Sunday, June 6, 2010
Movie of the Week
LICENCE TO KILL (1989)
Starring- Timothy Dalton, Carey Lowell, Robert Davi, Anthony Zerbe
Here is part two of my series on each James Bond movie. Licence to Kill was the most violent and hard edged Bond film of the series until Daniel Craig stepped into the role in 2006. In his first outing as 007, Timothy Dalton had done his best to make Bond more dangerous and realistic, but it wasn't until 1989 that he went all the way. At the time, Licence to Kill was a bit too dark for audiences, but by today's standards it is pretty tame. Either way, it is a very good entry in the series and Dalton's best film as James Bond.
Even though the writers and producers had run out of Ian Fleming plots and titles, the script for Licence to Kill boasts great scenes and characters that were unused in previous films- namely the main thrust of the plot which comes from the Live and Let Die novel. That main thrust is the near fatal wounding of James Bond's close friend and ally Felix Leiter at the hands of the villain. The villain is cold, calculating drug dealer Franz Sanchez (Davi) who feeds Leiter to his shark as a purely "business" move to get the American feds off his trail. Bond discovers Leiter's maimed body and sets out on a revenge mission, but is forced to give up his licence to kill to do it.
What follows is a great story of 007 working outside his usual channels to get close to Sanchez and his operation in order to bring it down from the inside. I call it the old "Yojimbo" treatment. Without his Secret Service support, he must rely on his wits more than ever. He does have some support from leggy CIA agent/pilot- Pam Bovier (Lowell) and Sanchez's smoldering lady friend Lupe (Talisa Soto). Also, Q turns up to dole out some gadgets in the field and to add a welcome bit of humor to this sometimes weighty adventure. Eventually Bond is outed as an enemy, but not before he has made Sanchez destroy much of his cocaine operation and kill many of his own men.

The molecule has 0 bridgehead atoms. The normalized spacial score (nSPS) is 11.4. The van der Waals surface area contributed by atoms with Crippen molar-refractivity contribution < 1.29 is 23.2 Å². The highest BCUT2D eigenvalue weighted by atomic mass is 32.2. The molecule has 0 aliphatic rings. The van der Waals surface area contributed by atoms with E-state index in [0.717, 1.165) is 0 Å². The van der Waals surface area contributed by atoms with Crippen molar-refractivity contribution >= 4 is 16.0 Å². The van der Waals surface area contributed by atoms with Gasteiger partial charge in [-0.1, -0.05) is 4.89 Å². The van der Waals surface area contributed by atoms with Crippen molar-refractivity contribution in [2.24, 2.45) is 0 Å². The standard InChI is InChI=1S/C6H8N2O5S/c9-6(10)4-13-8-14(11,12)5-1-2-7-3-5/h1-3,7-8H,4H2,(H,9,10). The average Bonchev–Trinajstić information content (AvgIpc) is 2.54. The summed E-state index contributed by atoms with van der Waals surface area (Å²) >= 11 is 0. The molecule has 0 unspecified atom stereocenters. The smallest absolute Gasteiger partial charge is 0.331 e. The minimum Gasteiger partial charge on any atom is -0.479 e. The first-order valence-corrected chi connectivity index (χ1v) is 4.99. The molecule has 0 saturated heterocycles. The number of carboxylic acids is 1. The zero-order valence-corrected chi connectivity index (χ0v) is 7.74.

Licence to Kill suffers a bit from looking a bit too late '80's, but other than being a bit dated as far as fashion, it holds up quite well. The action scenes are great, especially considering Dalton does much of his own stunt work. Of particular note are the underwater/airplane waterskiing scene, and the climactic battle aboard several cocaine laden tanker trucks. Robert Davi stands out as a great Bond villain who exudes charm and treacherousness at the same time, as do the slimy Anthony Zerbe and a young Benicio Del Toro as his henchmen. Dalton's Bond this time around is a loose cannon, capable of anything at any time, and he looks as if he is just barely maintaining control throughout the whole movie. It is a solid performance that harkens back to Fleming's original creation. A rather poor ad campaign hurt this film's box office appeal, but Licence to Kill had enough success that the producers decided to keep on making Bond movies and for that I am eternally grateful.
Things to watch for-
"He disagreed with something that ate him"
Wayne Newton as Professor Joe
The haunted stretch of Mexican road they used for the tanker chase
Ernest Hemingway's house
"Your licence to kill is revoked."